|Publication number||US6117287 A|
|Application number||US 09/223,609|
|Publication date||Sep 12, 2000|
|Filing date||Dec 30, 1998|
|Priority date||May 26, 1998|
|Also published as||EP1097260A1, WO1999061684A1|
|Publication number||09223609, 223609, US 6117287 A, US 6117287A, US-A-6117287, US6117287 A, US6117287A|
|Inventors||Trent M. Molter, Lawrence C. Moulthrop, Jr., Robert J. Friedland, Mark E. Dristy|
|Original Assignee||Proton Energy Systems, Inc.|
|Export Citation||BiBTeX, EndNote, RefMan|
|Patent Citations (24), Non-Patent Citations (10), Referenced by (36), Classifications (21), Legal Events (9)|
|External Links: USPTO, USPTO Assignment, Espacenet|
This application is a continuation-in-part of U.S. patent application Ser. No. 09/084,662, filed on May 26, 1998 (pending), which is hereby incorporated by reference.
1. Field of the Invention
This invention relates generally to electrochemical cells. In particular, this invention relates to an improved frame for proton exchange membrane electrochemical cells that facilitates the movement of fluids and gases through the cell, thereby facilitating operation at high pressure and high fluid flow rates.
2. Brief Description of the Related Art
Electrochemical cells are energy conversion devices, usually classified as either electrolysis cells, fuel cells or batteries. The typical proton exchange membrane electrochemical cell stack includes a number of individual cells arranged in a stack with fluid, typically water flowing therein. The fluid is typically forced through the cells at high pressures. The cells within the stack are sequentially arranged including an anode, a proton exchange membrane, and a cathode. The anode/membrane/cathode assemblies are supported on either side by layers of screen or expanded metal which are in turn surrounded by cell frames and separator plates to form reaction chambers and to seal fluids therein. The cell frames are typically held together in the stack by tie rods passing through the frames and separator plates. End plates are mounted to the outside of the stack and together with the cell frames and tie rods function to react the pressure of the fluids operating within the stack. The frames include ports to communicate fluids from a source to the individual cells and also include additional ports to remove the fluids from the cells. The screens are used to establish flow fields within the reaction chambers to facilitate fluid transport, to maintain membrane hydration, provide mechanical support for the membrane, and provide a means of transferring electrons to and from electrodes.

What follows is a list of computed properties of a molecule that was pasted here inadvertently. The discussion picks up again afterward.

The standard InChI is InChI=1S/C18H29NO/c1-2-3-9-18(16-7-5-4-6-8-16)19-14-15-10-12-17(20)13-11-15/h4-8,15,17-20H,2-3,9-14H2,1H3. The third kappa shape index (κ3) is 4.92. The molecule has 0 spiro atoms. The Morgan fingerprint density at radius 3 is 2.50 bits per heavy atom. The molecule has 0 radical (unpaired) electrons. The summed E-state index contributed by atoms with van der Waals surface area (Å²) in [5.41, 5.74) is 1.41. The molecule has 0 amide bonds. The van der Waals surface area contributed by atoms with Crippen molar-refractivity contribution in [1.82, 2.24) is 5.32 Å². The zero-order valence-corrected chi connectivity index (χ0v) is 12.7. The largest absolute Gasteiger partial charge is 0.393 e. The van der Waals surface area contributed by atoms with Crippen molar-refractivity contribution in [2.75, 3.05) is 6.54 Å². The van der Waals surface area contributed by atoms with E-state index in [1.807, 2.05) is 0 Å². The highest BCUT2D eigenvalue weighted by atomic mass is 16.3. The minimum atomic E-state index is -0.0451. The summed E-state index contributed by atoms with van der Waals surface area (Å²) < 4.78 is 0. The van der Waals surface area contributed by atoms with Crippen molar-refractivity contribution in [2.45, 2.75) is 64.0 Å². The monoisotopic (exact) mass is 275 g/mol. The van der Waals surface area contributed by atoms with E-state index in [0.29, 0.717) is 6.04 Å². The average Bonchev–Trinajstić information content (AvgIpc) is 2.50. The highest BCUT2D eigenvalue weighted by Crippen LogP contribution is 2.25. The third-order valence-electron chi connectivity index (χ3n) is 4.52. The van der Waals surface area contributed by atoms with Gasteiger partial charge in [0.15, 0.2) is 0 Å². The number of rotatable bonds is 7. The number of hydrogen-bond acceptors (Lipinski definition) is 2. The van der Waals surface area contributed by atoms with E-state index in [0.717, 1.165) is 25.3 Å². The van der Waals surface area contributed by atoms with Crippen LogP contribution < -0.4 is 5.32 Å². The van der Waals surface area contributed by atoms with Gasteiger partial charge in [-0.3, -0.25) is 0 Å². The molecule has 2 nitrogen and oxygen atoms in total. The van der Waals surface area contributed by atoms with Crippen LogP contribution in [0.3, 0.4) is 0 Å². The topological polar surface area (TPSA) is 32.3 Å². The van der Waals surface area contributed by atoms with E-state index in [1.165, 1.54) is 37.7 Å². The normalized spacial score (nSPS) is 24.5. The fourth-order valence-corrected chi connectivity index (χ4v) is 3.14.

A proton exchange membrane electrolysis cell, for example, functions as a hydrogen generator by electrolytically decomposing water to produce hydrogen and oxygen gas. Referring to FIG. 1, in a typical prior art single anode feed water electrolysis cell 101, process water 102 is reacted at oxygen electrode (anode) 103 to form oxygen gas 104, electrons, and hydrogen ions or protons 105. A portion of the process water containing some dissolved oxygen gas 102' and oxygen gas 104, exit the cell. The protons 105 migrate across a proton exchange membrane 108 to a hydrogen electrode (cathode) 107 where the protons 105 react with the electrons to form hydrogen gas 109. The hydrogen gas 109 and water 102" drawn across the membrane 108 by the protons (hydronium ions), exit from the cell through manifolds in the cell stack. Reactions for a typical electrolysis cell are as follows:
Anode: 2H2 O→4H+ +4e- +O2
Cathode: 4H+ +4e- →2H2
A typical fuel cell operates in the reverse manner as that described herein above for electrolysis cells. In a fuel cell, hydrogen, methanol, or other hydrogen fuel sources combine with oxygen, via the assistance of a proton exchange membrane, to produce electric power. Reactions for a typical fuel cell are as follows:
Anode: 2H2 →4H+ +4e-
Cathode: 4H+ +4e- +O2 →2H2 O
The cell frames which surround each of the cells within a stack typically contain multiple ports for the passage of reactant fluids. These ports are usually sealed by means of sealing ridges which are embossed, machined, or molded into the frame. The sealing features react against gaskets included in the stack to maintain fluid tight joints and also grip the gaskets to prevent creep and extrusion of the membrane. As is well known in the art and discussed in U.S. Pat. No. 5,441,621 to Molter et al., a common method of sealing utilizes ridges in concentric patterns around the ports and separate concentric patterns around the sealing area of the cell frame.